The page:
The team won 21 times before an ice-cold shooting performance led to its first loss, 53-45, at Seattle Pacific. A 69-68 overtime setback followed in the Vikings' next game at Eastern Washington, WWU's only conference loss of the year.
This set up a best-of-three district championship series with Eastern for the trip to Kansas City. In the series' opener at Cheney, the then-Savages won an 11-point thriller.
But the next two games were in Carver Gym, where the Vikings were undefeated.
WWU did not lead in regulation but made an amazing comeback in the final minute of game two to eventually win, 78-75, in overtime and send the series to its heart-stopping conclusion.
The Vikings opened up the deciding game late in the second half the next night to win the district title, 76-68, and secure Western's second-ever trip to a national tournament.
"We were not worried after the loss at Eastern," said Franza. "Those things happen. We had a lot of confidence in playing at Carver."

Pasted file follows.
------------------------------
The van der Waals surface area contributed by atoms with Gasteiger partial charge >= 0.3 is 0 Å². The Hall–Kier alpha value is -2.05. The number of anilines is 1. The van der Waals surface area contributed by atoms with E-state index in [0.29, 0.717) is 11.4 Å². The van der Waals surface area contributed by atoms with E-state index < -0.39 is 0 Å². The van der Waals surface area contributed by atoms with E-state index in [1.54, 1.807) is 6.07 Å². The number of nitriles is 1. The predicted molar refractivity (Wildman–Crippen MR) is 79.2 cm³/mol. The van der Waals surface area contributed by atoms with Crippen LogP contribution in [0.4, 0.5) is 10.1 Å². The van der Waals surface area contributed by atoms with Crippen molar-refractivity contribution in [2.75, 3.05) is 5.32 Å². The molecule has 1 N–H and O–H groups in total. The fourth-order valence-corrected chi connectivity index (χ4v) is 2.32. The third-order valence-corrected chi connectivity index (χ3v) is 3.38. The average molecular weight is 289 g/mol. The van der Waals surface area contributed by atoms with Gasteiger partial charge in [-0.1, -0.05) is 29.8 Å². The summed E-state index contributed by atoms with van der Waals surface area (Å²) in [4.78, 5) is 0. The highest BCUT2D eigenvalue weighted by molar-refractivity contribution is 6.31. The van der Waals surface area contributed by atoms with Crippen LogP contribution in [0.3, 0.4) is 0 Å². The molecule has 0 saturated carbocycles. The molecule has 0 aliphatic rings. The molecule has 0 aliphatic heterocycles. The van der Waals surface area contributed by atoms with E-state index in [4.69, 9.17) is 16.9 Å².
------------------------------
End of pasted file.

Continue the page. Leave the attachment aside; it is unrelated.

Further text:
At Kansas City, Western opened with a pair of victories, defeating Findlay College OH, 66-63, and Northeastern Oklahoma State, 74-68, before falling in the quarterfinals to high-scoring Gardner-Webb NC. Even in defeat there was a solace as the Vikings held the Bulldogs to 81 points - 34 below their season average.
But the "Big Blue of '72" was more than a simple compilation of points for-and-against and a glittering win-loss record.
It was a group of guys from such far-flung places as San Jose, Calif., Washington, D.C., East St. Louis, Ill., Anchorage, Alaska, and Manson, Wash., who came together in Bellingham to prove team ball was still an art form that could provide success in an entertaining, albeit nail-biting, fashion.
"There was a lot of glue to that team," remembers Franza fondly. "First, the guys were good guys who had been there - Chip and Roger and others. They knew how to play ball the way we play it at Western.
"When I think about that team, I just see the guys - Rudy, Gary, Mike, Chip, Roger, Bobby - and I see them playing ball. It was a special team; the success that year was something special."
Special enough to still swath Carver Gym with wonderful memories - wonderful Big Blue memories - even 40 years later.